Basic Seed Ball Recipe

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Teaching Principles and Activity Tips:

  1. Compost provides nutrients and holds moisture. You can use potting soil instead of compost.
  2. The clay helps buffer the intense chemistry of the compost and also serves to bind the seed balls together. The exact ratio is not critical as long as it forms well.
  3. You can start with moist or dry clay. Clay can be red or white. Red clay stains more.
  4. Great tip: Keep dust down by mixing dry clay outdoors, or inside sealed plastic bags, adding water a bit at a time.
  5. Large seeds can be deep inside the seed balls.
  6. Small seeds should be near the surface of the seed balls- they won’t be able to break out from deep inside a seed ball and may need light to germinate.
  7. Too many seeds in each ball will over-crowd the plants. Plan on one plant per ball- so just a couple-to-a-few seeds per ball. Article.
  8. Don’t make the seed balls larger than a quarter. Article.

Heads Up! Many Seed ball recipes that you will find online call for large quantities of seed. This is wasteful and makes the activity much more expensive than needed. Plants that grow will be over crowded and none will thrive if this practice is followed.

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Basic Recipe

There are many ways to make seed balls. Although I think this method is one of the easiest that generates very effective seed balls, others do work as well.  You can change the proportions to suit your needs and the availability of supplies.



In what proportion?

Here is where you will find the greatest variation among recipes. Our seed balls have a very high amount of compost and fewer seeds than most. This makes them a little harder to make, but I think it pays off. The recipe below, will make seed balls that will form nicely, but have a high enough compost content for smaller seedlings to penetrate easily. You can try different proportions as suits your needs. In our expertly made commercial seed balls, we use a ~4:1 ratio of compost  to clay,  emulating the top layers of soil where seeds prefer to germinate.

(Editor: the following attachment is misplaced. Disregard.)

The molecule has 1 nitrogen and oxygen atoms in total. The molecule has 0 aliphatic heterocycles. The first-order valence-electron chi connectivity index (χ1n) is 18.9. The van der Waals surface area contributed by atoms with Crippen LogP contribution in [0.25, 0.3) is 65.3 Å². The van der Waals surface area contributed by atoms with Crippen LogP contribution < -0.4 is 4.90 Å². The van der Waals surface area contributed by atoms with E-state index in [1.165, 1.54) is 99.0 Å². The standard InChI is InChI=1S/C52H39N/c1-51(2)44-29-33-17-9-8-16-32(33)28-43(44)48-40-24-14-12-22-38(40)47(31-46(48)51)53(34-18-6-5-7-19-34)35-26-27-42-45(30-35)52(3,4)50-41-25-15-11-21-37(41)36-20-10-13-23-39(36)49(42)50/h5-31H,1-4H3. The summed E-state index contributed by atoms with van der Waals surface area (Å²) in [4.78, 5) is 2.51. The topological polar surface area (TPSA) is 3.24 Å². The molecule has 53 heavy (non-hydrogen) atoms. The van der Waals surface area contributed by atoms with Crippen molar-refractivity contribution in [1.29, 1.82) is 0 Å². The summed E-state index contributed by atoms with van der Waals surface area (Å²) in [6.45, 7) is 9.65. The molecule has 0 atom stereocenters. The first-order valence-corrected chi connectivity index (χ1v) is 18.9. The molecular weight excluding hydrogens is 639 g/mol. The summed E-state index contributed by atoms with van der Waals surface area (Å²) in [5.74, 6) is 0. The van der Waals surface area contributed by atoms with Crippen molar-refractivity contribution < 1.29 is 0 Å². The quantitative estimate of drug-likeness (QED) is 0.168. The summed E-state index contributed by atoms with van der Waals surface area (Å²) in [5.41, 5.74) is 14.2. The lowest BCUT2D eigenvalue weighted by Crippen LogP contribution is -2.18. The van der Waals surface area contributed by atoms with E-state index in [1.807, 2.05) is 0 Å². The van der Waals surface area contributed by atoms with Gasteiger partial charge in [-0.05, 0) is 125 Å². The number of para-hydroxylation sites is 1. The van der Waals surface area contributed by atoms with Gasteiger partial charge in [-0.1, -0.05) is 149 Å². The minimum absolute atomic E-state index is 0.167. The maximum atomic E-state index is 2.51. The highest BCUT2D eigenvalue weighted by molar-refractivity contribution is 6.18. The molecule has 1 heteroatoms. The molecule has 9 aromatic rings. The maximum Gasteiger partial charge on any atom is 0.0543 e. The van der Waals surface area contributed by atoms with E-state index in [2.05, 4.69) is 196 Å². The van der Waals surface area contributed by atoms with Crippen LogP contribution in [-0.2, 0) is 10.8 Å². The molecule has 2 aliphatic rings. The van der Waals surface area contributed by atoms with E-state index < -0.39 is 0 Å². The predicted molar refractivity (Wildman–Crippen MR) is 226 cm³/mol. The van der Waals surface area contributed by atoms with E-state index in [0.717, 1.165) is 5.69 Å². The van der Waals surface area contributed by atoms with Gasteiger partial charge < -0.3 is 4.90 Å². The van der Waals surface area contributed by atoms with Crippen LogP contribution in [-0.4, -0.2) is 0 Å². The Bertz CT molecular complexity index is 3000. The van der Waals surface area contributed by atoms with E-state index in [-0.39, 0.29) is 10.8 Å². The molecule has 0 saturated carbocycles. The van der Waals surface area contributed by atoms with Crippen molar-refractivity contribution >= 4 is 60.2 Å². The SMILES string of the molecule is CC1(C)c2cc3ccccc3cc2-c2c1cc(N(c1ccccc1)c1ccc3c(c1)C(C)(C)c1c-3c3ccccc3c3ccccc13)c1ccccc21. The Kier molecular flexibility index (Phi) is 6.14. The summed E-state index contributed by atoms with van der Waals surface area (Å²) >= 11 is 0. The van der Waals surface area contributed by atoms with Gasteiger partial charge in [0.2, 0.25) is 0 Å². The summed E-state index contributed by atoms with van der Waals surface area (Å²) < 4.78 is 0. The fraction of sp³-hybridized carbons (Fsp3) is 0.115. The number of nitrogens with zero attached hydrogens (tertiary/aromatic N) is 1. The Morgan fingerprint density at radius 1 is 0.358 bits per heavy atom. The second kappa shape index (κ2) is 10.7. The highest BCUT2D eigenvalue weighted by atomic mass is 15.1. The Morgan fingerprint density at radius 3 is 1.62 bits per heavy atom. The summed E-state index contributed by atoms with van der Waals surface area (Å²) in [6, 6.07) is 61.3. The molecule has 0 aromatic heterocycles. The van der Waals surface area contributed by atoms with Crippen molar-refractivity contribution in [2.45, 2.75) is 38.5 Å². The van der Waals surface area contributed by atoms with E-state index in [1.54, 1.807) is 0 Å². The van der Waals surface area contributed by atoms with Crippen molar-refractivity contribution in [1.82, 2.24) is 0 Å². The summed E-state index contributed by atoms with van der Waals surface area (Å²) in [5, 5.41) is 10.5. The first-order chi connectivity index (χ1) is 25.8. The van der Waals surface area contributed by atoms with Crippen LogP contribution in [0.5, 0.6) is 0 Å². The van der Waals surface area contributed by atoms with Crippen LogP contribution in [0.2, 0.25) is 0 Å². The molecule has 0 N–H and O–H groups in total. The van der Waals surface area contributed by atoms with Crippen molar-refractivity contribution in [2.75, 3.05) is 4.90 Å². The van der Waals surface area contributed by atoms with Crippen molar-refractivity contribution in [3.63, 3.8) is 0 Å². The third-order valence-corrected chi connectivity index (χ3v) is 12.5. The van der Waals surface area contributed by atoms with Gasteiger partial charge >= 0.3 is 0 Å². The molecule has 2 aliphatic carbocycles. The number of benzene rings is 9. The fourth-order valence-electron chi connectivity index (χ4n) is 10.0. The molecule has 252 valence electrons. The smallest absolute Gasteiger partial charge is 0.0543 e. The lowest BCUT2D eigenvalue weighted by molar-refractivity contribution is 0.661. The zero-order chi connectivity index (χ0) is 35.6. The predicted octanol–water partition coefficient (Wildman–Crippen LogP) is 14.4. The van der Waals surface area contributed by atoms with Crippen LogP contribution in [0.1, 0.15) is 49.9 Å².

1. Moisten clay. Mix clay with water until it is the consistency of yogurt or soft-serve ice cream.
  2. Mix with sifted compost in a 1:1 ratio clay:compost by volume. I cut the clay into the compost like creaming butter and sugar together, then I wedge like clay or dough.
  3. Add water so that the matrix is workable enough to make balls hold together, but not sticky. If it’s too sticky, mix in some sifted compost until you have the right consistency.
  4. Pinch a seed-ball’s worth of matrix off of your prepared clump.
  5. Add some seeds. If they are easy germinators, 1-2. If they are stubborn, add some more. You don’t want 8 germinating seeds in one seed ball. That will stress the seedlings and none will thrive.
  6. Roll into a ball.
  7. Air dry at room temperature until the batch is uniformly light color.


If you are using hardened clumps of clay, you can crush them with rocks or a hammer and mix with water. For a less dramatic solution, you can slake clay in water. Fill a five gallon bucket with chunks of dried clay, then fill it with water about 2/3 the way up. Let it sit for a couple of weeks.


We stock seed ball supplies!


Try our Advanced Seed Bomb Recipe.

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